By Tori Marlan
Tonya Townsend tells a disturbing story about what happened to her at Cook County Jail. After she was arrested on drug charges in February, she says, she was escorted to a gymnasium with nearly 40 other women and ordered to strip. Naked, with menstrual blood dribbling down her legs, she performed a series of humiliating tasks. Following commands given by corrections officers, the women opened their mouths, lifted their breasts, and ran their hands through their hair. Then, Townsend says, they had to spread their buttocks and bend and squat while coughing. Some of the women in the group apparently didn’t bend and squat to a guard’s satisfaction, and the group had to repeat the process over and over–nine times, by Townsend’s count. Townsend says two others bled onto the floor as well, and that two women in the group were vomiting. She also says the officers in charge taunted the inmates, calling them “whores and bitches.”
Undergoing a group strip search is notable not because it’s unusual but because it’s routine. Women awaiting trial in Cook County are strip-searched upon entry to the jail and again after any court appearances, before they can rejoin the jail population. They are also subject to strip searches in their housing divisions. And unlike inmates in other cities–even New York, which has a larger system–women in Chicago get strip-searched publicly, in groups.
Early this month, attorneys for Townsend and two other women who were detained at the jail brought a federal class-action suit against Sheriff Michael Sheahan. Their attorneys, Thomas Morrissey and Robert Farley, contend that strip searches conducted in this manner and under these conditions are unreasonable and therefore unconstitutional under the Fourth Amendment. The suit also raises broader concerns about human rights. Says Morrissey, it’s essentially about “treating people with respect and dignity, whether they’re in custody or otherwise.”
This isn’t the first time Morrissey and Farley have tangled with the sheriff over his strip-search policy. In 1996 they filed a class-action lawsuit that exposed a practice at the jail whereby women–but not men–were routinely strip-searched after their release had been ordered. A federal judge found this practice unconstitutional and ordered Sheriff Sheahan to end the discriminatory treatment. The ruling was a triumph for female detainees, who can now opt out of a strip search unless they need to go back into the jail to collect their belongings. But according to Morrissey and Farley, Gary v. Sheahan only scratched the surface of what’s wrong with Cook County’s strip searches.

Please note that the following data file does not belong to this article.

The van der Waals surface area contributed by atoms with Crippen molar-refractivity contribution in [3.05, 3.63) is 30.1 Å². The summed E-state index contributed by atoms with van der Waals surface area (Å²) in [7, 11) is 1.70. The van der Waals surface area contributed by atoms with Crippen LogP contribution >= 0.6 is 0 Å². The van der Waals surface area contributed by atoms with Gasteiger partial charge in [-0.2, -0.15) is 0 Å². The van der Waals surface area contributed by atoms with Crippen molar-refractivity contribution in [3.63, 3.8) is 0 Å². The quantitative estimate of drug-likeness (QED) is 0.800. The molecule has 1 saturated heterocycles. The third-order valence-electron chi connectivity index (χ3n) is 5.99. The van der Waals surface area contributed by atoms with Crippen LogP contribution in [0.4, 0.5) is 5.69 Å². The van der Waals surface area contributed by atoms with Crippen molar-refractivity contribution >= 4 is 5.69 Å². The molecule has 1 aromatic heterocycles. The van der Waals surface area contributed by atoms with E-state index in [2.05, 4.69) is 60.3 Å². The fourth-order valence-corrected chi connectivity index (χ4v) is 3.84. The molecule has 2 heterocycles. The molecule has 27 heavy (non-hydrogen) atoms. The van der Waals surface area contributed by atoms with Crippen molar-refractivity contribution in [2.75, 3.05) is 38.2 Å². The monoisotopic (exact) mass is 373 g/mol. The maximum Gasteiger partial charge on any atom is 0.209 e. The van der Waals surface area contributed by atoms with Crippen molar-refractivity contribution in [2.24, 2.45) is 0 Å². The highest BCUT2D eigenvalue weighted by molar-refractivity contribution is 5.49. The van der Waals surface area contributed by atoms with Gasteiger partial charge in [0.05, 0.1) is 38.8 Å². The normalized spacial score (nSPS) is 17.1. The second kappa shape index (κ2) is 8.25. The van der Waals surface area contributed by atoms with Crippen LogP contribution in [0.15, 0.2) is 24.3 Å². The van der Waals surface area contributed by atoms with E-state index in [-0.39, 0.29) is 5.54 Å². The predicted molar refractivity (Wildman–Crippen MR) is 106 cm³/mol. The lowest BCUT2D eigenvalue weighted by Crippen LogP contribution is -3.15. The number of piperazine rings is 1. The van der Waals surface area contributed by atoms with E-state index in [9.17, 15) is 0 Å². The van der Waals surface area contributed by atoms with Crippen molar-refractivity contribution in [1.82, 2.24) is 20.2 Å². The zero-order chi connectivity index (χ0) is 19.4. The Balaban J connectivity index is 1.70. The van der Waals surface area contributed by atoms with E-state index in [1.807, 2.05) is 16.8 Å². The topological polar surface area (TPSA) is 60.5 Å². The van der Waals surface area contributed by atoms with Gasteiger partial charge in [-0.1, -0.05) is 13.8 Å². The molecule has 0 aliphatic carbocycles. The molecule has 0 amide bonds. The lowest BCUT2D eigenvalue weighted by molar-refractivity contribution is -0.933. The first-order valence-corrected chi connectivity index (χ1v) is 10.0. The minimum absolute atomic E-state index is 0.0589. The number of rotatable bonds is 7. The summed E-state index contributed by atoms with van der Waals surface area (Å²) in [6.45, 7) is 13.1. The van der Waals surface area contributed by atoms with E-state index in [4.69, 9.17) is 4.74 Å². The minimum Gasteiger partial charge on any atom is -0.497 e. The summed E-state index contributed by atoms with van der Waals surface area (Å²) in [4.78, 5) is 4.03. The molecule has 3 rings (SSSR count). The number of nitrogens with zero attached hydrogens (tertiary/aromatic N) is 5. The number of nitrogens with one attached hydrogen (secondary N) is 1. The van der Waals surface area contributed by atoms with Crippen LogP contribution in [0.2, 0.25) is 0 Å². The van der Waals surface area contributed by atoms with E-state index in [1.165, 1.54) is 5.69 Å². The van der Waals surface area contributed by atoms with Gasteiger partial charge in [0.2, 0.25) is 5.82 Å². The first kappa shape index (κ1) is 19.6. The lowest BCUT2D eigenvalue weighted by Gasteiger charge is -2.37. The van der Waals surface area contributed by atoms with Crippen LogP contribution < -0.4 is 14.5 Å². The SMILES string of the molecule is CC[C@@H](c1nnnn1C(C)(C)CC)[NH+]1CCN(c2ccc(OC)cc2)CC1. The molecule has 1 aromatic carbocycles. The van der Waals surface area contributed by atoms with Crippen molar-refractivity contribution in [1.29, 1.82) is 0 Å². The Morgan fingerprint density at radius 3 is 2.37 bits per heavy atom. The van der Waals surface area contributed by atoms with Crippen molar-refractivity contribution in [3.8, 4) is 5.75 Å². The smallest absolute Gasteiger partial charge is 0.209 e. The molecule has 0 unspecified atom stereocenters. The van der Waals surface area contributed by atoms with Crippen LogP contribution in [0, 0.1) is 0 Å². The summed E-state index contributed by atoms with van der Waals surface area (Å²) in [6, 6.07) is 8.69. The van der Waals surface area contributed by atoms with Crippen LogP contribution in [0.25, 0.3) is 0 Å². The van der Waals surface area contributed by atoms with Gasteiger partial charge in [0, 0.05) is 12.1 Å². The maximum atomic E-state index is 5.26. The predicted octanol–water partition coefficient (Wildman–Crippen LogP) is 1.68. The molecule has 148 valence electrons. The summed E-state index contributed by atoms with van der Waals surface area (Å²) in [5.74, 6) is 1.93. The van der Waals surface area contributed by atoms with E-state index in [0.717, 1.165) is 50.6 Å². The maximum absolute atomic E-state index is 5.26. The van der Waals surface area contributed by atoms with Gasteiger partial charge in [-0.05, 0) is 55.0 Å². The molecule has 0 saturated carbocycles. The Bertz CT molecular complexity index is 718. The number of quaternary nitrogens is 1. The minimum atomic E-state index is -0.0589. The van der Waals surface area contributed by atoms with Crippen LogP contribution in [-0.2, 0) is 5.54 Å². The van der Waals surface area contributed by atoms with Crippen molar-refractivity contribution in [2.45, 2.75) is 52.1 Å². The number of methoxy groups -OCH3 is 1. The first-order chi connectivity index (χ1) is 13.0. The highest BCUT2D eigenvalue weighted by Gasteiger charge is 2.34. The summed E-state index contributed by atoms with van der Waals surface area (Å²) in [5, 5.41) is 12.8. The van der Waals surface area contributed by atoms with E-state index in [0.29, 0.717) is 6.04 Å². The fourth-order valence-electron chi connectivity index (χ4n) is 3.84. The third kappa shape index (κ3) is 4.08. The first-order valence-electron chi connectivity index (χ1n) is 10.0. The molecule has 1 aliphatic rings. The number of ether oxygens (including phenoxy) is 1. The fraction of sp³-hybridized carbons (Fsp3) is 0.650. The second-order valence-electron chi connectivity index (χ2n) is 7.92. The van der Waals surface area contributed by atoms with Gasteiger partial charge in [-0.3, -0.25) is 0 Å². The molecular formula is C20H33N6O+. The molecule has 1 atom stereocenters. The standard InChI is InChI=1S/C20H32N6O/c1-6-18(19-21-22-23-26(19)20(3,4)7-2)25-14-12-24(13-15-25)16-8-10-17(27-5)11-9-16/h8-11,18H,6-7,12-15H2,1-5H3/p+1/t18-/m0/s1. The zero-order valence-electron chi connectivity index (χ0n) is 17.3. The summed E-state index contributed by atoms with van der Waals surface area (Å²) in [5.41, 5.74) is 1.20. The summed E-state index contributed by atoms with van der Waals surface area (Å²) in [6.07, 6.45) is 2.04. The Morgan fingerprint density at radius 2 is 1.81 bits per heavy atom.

In the new lawsuit, Wilkes v. Sheahan, they argue that the searches are conducted in an abusive fashion, that they are highly intrusive, and that they endanger the health of the women being searched. In short, says Morrissey, these searches “shouldn’t be happening in a civilized society.”
The Wilkes complaint alleges that female inmates are herded in groups of 15 to 40 into squalid bullpens or the gym to be strip-searched. The areas contain “wretched and putrid” odors. The toilets in the bullpens frequently overflow, and “there is urine, human excrement, blood, food and paper on the floors.”
Morrissey and Farley allege in the complaint that overweight women are singled out and told to lift the folds of their stomachs. They say that during searches officers make derogatory remarks about the inmates, that it is “not uncommon” for male officers to enter the search areas, and that sometimes guard dogs “sniff and search female inmates for contraband.” Furthermore, no special provisions are made for women who have their periods. The complaint says menstrual blood on the floor puts inmates at risk of contracting communicable diseases.
Townsend and the other plaintiffs had court dates scheduled for this month, which meant they were due to be strip-searched, so on Tuesday, March 13, Morrissey and Farley appeared before District Court judge John Darrah asking for an emergency temporary restraining order against the sheriff to prevent the impending group searches.
Morrissey and Farley are not challenging the sheriff’s right–or duty–to conduct strip searches, which they acknowledge are necessary for safety and security. Nor are they seeking damages for their clients. “We’re making a pretty modest request,” says Morrissey, “and that’s to do the strip searches in private.”
But John Maul, assistant executive director of the jail, says individual strip searches are impractical. Outside Darrah’s courtroom, Maul estimated that 150 women need to be strip-searched every day, and that private searches would take between five and ten minutes. By his calculation, that’s 25 hours of strip-searching a day: “We’d be doing it on Saturday and Sunday, trying to catch up for the week.”
In any case, the sheriff isn’t about to fix a procedure that, in his view, isn’t broken. “We believe the allegations in this lawsuit are baseless,” says Sally Daly, a spokesperson for Sheahan. “And we do not believe that they are true or that they reflect the conditions or the policies at the Cook County Jail.”
If the sheriff intends to refute the allegations, however, he may have an uphill battle. In addition to the testimony of the three named plaintiffs in the Wilkes case, who all describe similar strip-search experiences, Morrissey says he has about 800 questionnaires from his Gary clients offering consistent descriptions of the nature and conditions of the strip searches. And in depositions taken in the Gary case, a few of the sheriff’s own corrections officers lend support to some of the allegations. The officers admit to having seen men in the search areas and menstrual blood on the floors, as well as to having noticed nauseating odors permeating the search areas. The stench is “really awful” at times, one officer said. “So bad I have almost vomited.”